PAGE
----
A proposal to cut £1M from Lewisham’s libraries budget and for community organisations to take over running three local libraries has sparked fierce opposition from local residents.
The Safer Stronger Communities select committee met on Monday night to discuss the results of a public consultation, which asked residents for their opinions on proposed changes to their library service, but campaigners gathered to voice their concerns ahead of the final decision on December 9.
Pauline Wright, a local business owner who has been campaigning against the proposed changes said: “Libraries are the heart of our community, [the plans are] so short-sighted and I can just see such a massive knock-on effect.”
Wright and others believe that those most affected by the changes will be children living in households who cannot afford to buy computers and books, as well as vulnerable library users who will be left without trained staff to assist them.
Lewisham Council needs to cut £45m to public services over the next two years and has proposed to leave the management of three libraries – Forest Hill, Manor House and Torridon Road – to community organisations or social enterprises. The Lewisham library service budget for 2015/2016 is almost £3.7m and the proposed cuts of £1m would be made over the next two years.
The council’s report on the consultation, which had 2575 responses, said: “Overall the proposal presents a positive way forward for the service that balances budget reductions with sustainable service delivery.”
But Aileen Buckton, executive director for community services at Lewisham Council said most residents who responded were “concerned” and “a large majority have asked the council to reconsider the proposal.”
Lewisham’s library service has already seen substantial cuts in recent years with five libraries – Blackheath, Crofton Park, Grove Park, New Cross and Sydenham – already being run by community organisations. According to figures from Forest Hill Society, a locally run society which promotes high standards of planning and services and Lewisham Unison, the local branch of the public service union, borrowing in these five libraries decreased between 60 and 90 per cent from October 2010 to October 2014.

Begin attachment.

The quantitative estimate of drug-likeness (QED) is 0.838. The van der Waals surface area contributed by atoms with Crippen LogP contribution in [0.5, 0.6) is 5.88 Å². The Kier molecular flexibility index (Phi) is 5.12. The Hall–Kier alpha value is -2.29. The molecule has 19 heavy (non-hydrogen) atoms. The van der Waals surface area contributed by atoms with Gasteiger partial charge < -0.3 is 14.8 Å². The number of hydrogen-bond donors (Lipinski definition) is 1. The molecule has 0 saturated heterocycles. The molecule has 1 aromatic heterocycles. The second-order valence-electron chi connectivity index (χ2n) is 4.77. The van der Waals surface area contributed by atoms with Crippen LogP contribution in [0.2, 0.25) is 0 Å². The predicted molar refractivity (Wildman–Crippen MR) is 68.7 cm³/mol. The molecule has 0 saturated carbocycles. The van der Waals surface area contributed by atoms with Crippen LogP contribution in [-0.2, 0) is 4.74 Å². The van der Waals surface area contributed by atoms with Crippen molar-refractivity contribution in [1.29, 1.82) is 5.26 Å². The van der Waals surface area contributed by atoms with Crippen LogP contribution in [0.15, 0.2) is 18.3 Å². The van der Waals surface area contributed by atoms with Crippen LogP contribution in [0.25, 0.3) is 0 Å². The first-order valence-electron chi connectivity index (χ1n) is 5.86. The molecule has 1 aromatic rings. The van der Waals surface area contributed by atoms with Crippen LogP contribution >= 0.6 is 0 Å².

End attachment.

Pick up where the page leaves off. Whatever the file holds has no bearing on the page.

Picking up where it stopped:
Lewisham Council has acknowledged that the issue of declining book borrowing is a bigger problem in the community libraries than in the council-managed libraries, but said in a statement that: “The [community] model is sound and is sustaining a library service that has increased the satisfaction of Lewisham residents.”
If the council approves the plans, there will be just three fully council-run libraries left in a borough of more than 275,000 residents. Before the meeting, campaigners handed out maps showing that the three would all be in the east of Lewisham, which they said would make accessing library services difficult for elderly or disabled residents living elsewhere in the borough.
A Unison libraries representative said: “If this proposal goes ahead, there basically won’t be a library service in Lewisham anymore. It’s absolutely clear that nobody in Lewisham has any time at all for the plans.”
It is not clear how many jobs in the library service would be lost if the plan is given the green light. In a savings proposal document published online the council said there would be “a full staff reorganisation and some staff will be made redundant”.
In sharp contrast, neighbouring Greenwich Council has recently approved plans for a new library with the potential to attract 100,000 visitors a year.